Have you picked up the new November issue of Zoomer magazine? There’s something for everyone here, from a report on diabetes breakthroughs (“True Blood”) to research on impaired driving (“Car Caution”), from the medicinal uses of honey (“The Bee’s Knees”) to identifying Alzheimer’s (“Memory Loss: Earlier Detection”). If you haven’t grabbed this issue, the time is now!
If you have chronic pain, you know that relief usually isn’t just a matter of popping an aspirin or two. It’s complicated. But my new article in Canadian Living magazine, “Hurting All Over,” offers a few expert ideas for easing your agony. Solutions to pain are incredibly individual, so it’s always worth trying – and trying again! You’ll find these tips in the November issue.
Want to keep the sniffles and sneezes at bay this winter? There are several strategies you and your kids can put into place to keep from catching nasty cold and flu germs. Read my new article “8 Healthy Habits To Keep Kids From Getting Sick,” posted this month on the Readers Digest website.
On a side note, I’m very pleased that my travel essay, “Falling,” was shortlisted in the creative non-fiction category of Room Magazine’s 2014 Annual Writing Contest. It’s an honour to be recognized. Congratulations to the top prize winners of this distinguished competition!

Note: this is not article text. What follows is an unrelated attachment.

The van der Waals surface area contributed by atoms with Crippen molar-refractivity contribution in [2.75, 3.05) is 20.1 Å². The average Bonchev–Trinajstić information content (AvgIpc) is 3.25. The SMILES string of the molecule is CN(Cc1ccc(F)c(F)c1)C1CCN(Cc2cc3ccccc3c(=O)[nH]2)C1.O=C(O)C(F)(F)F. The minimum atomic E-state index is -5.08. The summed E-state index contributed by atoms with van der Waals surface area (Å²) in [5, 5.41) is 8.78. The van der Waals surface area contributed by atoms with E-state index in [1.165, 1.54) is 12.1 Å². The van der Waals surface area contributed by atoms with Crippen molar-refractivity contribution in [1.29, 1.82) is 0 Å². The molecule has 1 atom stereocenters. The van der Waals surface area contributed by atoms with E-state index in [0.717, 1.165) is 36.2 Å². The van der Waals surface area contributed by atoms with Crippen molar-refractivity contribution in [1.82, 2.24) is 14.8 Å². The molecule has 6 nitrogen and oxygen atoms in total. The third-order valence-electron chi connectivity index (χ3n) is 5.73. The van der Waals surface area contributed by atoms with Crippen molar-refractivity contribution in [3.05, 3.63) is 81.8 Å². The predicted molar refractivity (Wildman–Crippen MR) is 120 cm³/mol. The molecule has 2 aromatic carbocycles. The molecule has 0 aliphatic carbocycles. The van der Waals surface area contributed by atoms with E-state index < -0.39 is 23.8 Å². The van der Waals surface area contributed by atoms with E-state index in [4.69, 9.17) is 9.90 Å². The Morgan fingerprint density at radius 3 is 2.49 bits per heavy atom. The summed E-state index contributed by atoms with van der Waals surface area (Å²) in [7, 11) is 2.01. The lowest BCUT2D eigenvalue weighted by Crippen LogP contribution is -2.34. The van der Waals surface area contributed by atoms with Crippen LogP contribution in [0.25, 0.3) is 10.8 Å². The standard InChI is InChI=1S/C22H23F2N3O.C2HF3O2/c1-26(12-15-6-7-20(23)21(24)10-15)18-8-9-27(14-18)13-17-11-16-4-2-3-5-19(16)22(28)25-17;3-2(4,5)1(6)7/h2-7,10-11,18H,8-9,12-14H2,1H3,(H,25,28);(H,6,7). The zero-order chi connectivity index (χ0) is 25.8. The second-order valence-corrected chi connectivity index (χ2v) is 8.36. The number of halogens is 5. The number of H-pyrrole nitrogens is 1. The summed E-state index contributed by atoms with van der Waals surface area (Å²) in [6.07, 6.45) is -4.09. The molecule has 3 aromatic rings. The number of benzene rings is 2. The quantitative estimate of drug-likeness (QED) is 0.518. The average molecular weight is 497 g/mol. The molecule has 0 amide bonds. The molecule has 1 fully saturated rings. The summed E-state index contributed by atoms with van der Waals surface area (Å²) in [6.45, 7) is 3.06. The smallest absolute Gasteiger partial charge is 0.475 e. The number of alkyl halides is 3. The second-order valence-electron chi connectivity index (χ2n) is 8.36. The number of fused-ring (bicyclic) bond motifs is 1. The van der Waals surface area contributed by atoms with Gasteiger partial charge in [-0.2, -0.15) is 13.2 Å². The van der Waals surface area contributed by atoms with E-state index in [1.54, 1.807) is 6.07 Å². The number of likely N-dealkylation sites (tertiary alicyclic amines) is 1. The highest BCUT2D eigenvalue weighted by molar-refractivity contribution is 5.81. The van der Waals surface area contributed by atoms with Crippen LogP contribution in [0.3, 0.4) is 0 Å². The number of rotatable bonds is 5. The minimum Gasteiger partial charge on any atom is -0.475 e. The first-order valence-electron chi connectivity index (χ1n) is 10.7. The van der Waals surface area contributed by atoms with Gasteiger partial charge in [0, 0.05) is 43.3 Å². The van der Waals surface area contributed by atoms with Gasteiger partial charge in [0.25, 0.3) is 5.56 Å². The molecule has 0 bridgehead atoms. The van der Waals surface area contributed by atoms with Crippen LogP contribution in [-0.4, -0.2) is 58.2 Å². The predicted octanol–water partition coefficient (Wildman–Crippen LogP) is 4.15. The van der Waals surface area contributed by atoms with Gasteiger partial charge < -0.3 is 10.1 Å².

I’m proud to be included in the upcoming anthology Global Chorus: 365 Voices on the Future of the Planet, published by Rocky Mountain Books and available in stores at the end of this month. Global Chorus is a collection of 365 brief essays on our environmental future, one for every day of the year. (My own perspective appears on October 28, right next to October 29’s Stephen Hawking!) Other contributors include Nelson Mandela, Maya Angelou, Mikhail Gorbachev, Justin Trudeau, Desmond Tutu, David Suzuki, Jane Goodall, Rick Hansen, Farley Mowat, Temple Grandin and the Dalai Lama. Another good reason to buy the book: All contributors donated their work and time, and proceeds will benefit environmental and humanitarian charities.
Whether you’re stressed by your work or your teenagers, I’ve got solutions for you. If it’s work that’s got you frazzled, my article “How to Beat Stress…Through What You Eat” has diet tips to help you cope, instead of compounding the problem. That’s in the new October issue of Zoomer magazine.
On the other hand, if it’s your teenage kids who’ve got you pulling your hair out, my article “Indoor Voices, Please” will give you great alternatives to yelling at your teens (along with compelling evidence to show why hollering is unhealthy). Look for that in the October edition of ParentsCanada magazine.
Have you seen the September edition of Zoomer magazine? A special feature on eye health includes my article, “Anti-Cataracts,” outlining steps you can take to put off these age-related eye changes. Plus my story “Vision Quest” describes an exciting new piece of headgear that can allow some legally blind people to read the newspaper, or see out the window. Fifty-five-year-old Hugh Montgomery, who uses the device, will never forget how it felt to see his daughter’s face… across the room.
Got teens? As they gear up for the new school year, they’re likely looking forward to new milestones and increasing independence. But what if your kid isn’t keen on taking on more responsibilities, and instead seems to prefer the safety and security of childhood? What if your son or daughter simply won’t grow up? In the August/September issue of ParentsCanada magazine, I explain reasons why a few teens hold fast to their younger years, and how parents can encourage them to prep for adulthood. Don’t miss it!